BCM301Biochemistry II Chapter 1: BioenergeticsBy: Zatilfarihiah Rasdi
By the end of the lecture, students should be able to know/define/state: The first and second law of thermodynamics The enthalpy, entropy and free energy Exothermic, endothermic, exergonic and endergonic reactions Coupled reactions Do revise this topic and refer to textbook of biochemistry!!!
A Review: Thermodynamic Principles Living things require a continuous throughput of energy. eg. Photosynthesis process – plants convert radiant energy from the Sun, the primary energy source for life on Earth, to the chemical energy of carbohydrates and other organic substances. The plants/ animals that eat them, then metabolize these substances to power such functions as the synthesis of biomolecules, the maintenance of concentration gradients and the movement of muscles.
These processes transform the energy to heat, which is dissipated to the environment and must be devoted to the acquisition and utilization of energy. Thermodynamics (Greek: therme, heat + dynamics, power) is a description of the relationships among the various forms of energy and how energy affects matter on the macroscopic as opposed to the molecular level. With a knowledge of thermodynamics we can determine whether a physical process is possible. Thermodynamics is essential for: understanding why macromolecules fold to their native conformations how metabolic pathways are designed, why molecules cross biological membranes how muscles generate mechanical force
1. First Law of Thermodynamics: Energy Is Conserved A system is defined as that part of the universe that is of interest, such as reaction vessel or an organism; the rest of the universe is known as the surroundings. A system is said to be open, closed or isolated according to whether or not it can exchange matter and energy with its surroundings, only energy. Living organisms, which take up nutrients, release waste products and generate work and heat (open system). If an organism were sealed inside an uninsulated box, it would, together with the box, constitute a closed system. If the box perfectly insulated, the system would be isolated.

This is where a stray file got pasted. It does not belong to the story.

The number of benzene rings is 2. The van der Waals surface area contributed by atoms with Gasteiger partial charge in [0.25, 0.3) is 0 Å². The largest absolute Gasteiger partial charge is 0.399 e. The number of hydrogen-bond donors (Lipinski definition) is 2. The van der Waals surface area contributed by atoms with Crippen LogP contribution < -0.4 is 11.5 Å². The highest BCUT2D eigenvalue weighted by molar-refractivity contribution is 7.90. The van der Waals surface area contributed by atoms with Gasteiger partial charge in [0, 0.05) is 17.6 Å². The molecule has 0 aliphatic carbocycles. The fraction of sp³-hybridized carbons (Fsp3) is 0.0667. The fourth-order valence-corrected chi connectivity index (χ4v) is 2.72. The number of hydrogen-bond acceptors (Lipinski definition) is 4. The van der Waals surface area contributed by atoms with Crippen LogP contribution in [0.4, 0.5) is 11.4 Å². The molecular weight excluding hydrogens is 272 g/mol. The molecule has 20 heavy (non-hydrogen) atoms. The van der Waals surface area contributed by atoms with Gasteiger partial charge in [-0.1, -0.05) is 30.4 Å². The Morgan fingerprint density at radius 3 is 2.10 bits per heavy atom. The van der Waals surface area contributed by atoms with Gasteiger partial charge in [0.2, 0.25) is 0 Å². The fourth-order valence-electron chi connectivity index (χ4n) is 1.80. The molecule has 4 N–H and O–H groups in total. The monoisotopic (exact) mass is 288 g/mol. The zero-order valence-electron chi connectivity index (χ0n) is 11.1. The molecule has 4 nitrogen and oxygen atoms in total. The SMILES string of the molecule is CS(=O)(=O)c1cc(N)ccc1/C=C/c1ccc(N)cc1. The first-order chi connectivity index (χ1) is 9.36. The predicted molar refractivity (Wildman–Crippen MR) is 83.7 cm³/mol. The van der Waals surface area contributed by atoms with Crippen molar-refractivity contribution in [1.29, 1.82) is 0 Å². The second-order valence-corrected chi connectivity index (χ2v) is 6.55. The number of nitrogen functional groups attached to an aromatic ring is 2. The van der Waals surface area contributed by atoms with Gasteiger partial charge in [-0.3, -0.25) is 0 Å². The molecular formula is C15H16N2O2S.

Processes in which a negative q, are known as exothermic processes (Greek: exo, out of); those in which the The SI unit of energy, the joule (J), is steadily replacing the calorie (cal) in modern scientific usage.
a. State functions are independent of the path a systems follow • Experiments have invariably demonstrated that the energy of a system depends only on its current properties or state, not on how it reached that state.B. Enthalpy- any combination of only state functions must also be a state function. One such combination, known as enthalpy (Greek: to warm in) is defined H = U + PV where V is the volume and P is its pressure. is a particularly convenient quantity with which to describe biological systems because under constant pressure, a condition typical of most biochemical processes, the enthalpy change between the initial and final states of a process, ∆H, is the easily measured heat that it generates or absorbs.
In general, the change of enthalpy in any hypothetical reaction pathway can be determined from the enthalpy change in any other reaction pathway between the same reactants and products.
1. Second Law of Thermodynamics: The universe tends toward maximum disorder Spontaneous processes are characterized by the conversion of order ( in this case the coherent motion of the swimmer’s body) to chaos ( here the random thermal motion of the water molecules) The 2nd law of thermodynamics expresses this phenomenon, provide the criterion for determining whether a process is spontaneous.
A. Spontaneity and disorder The spontaneous processes occur in directions that increase the overall disorder of the universe that is, of the systems and its surroundings. Disorder, in this context, is defined as the number of equivalent ways, W, of arranging the components of the universe. (Note: Find the equation that involved with W)
Page 53 Figure 3-1 Two bulbs of equal volumes connected by a stopcock.
B. Entropy In a chemical systems, W, the number of equivalent ways of arranging a system in a particular state, is usually inconveniently immense. In order to be able to deal with W more easily, we define, as Ludwig Boltzman in 1877, a quantity known as entropy (Greek: en, in + trope, turning): S = kB ln W that increases with W but in more manageable way. Here kB is the Boltzman constant. Eg. For twin bulb system, S = kBN ln 2, so the entropy of the system in its most probable state is proportional to the number of gas molecules contains.Note: Entropy is a state function because it depends only on the parameters that describe a state.